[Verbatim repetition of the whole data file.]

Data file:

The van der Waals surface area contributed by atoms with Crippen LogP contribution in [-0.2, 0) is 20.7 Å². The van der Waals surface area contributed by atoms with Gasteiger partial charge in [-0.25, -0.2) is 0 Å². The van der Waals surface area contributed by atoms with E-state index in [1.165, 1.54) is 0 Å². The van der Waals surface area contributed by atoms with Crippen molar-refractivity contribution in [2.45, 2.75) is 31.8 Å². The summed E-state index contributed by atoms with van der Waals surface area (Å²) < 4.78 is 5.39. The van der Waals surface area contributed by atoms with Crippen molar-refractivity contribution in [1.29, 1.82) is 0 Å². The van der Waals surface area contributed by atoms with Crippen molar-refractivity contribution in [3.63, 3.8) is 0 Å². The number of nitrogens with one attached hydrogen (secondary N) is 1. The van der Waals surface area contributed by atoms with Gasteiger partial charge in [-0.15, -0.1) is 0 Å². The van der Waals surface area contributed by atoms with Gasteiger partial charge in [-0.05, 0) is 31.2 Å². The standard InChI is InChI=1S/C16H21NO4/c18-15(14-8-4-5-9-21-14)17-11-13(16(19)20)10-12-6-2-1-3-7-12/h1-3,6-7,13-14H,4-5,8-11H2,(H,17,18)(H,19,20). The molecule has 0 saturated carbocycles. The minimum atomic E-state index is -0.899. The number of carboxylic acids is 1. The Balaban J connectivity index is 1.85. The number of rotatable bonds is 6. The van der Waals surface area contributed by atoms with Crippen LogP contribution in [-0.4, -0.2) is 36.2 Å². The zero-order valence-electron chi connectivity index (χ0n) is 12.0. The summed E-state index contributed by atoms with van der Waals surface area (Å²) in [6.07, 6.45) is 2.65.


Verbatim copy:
The van der Waals surface area contributed by atoms with Crippen LogP contribution in [-0.2, 0) is 20.7 Å². The van der Waals surface area contributed by atoms with Gasteiger partial charge in [-0.25, -0.2) is 0 Å². The van der Waals surface area contributed by atoms with E-state index in [1.165, 1.54) is 0 Å². The van der Waals surface area contributed by atoms with Crippen molar-refractivity contribution in [2.45, 2.75) is 31.8 Å². The summed E-state index contributed by atoms with van der Waals surface area (Å²) < 4.78 is 5.39. The van der Waals surface area contributed by atoms with Crippen molar-refractivity contribution in [1.29, 1.82) is 0 Å². The van der Waals surface area contributed by atoms with Crippen molar-refractivity contribution in [3.63, 3.8) is 0 Å². The number of nitrogens with one attached hydrogen (secondary N) is 1. The van der Waals surface area contributed by atoms with Gasteiger partial charge in [-0.15, -0.1) is 0 Å². The van der Waals surface area contributed by atoms with Gasteiger partial charge in [-0.05, 0) is 31.2 Å². The standard InChI is InChI=1S/C16H21NO4/c18-15(14-8-4-5-9-21-14)17-11-13(16(19)20)10-12-6-2-1-3-7-12/h1-3,6-7,13-14H,4-5,8-11H2,(H,17,18)(H,19,20). The molecule has 0 saturated carbocycles. The minimum atomic E-state index is -0.899. The number of carboxylic acids is 1. The Balaban J connectivity index is 1.85. The number of rotatable bonds is 6. The van der Waals surface area contributed by atoms with Crippen LogP contribution in [-0.4, -0.2) is 36.2 Å². The zero-order valence-electron chi connectivity index (χ0n) is 12.0. The summed E-state index contributed by atoms with van der Waals surface area (Å²) in [6.07, 6.45) is 2.65.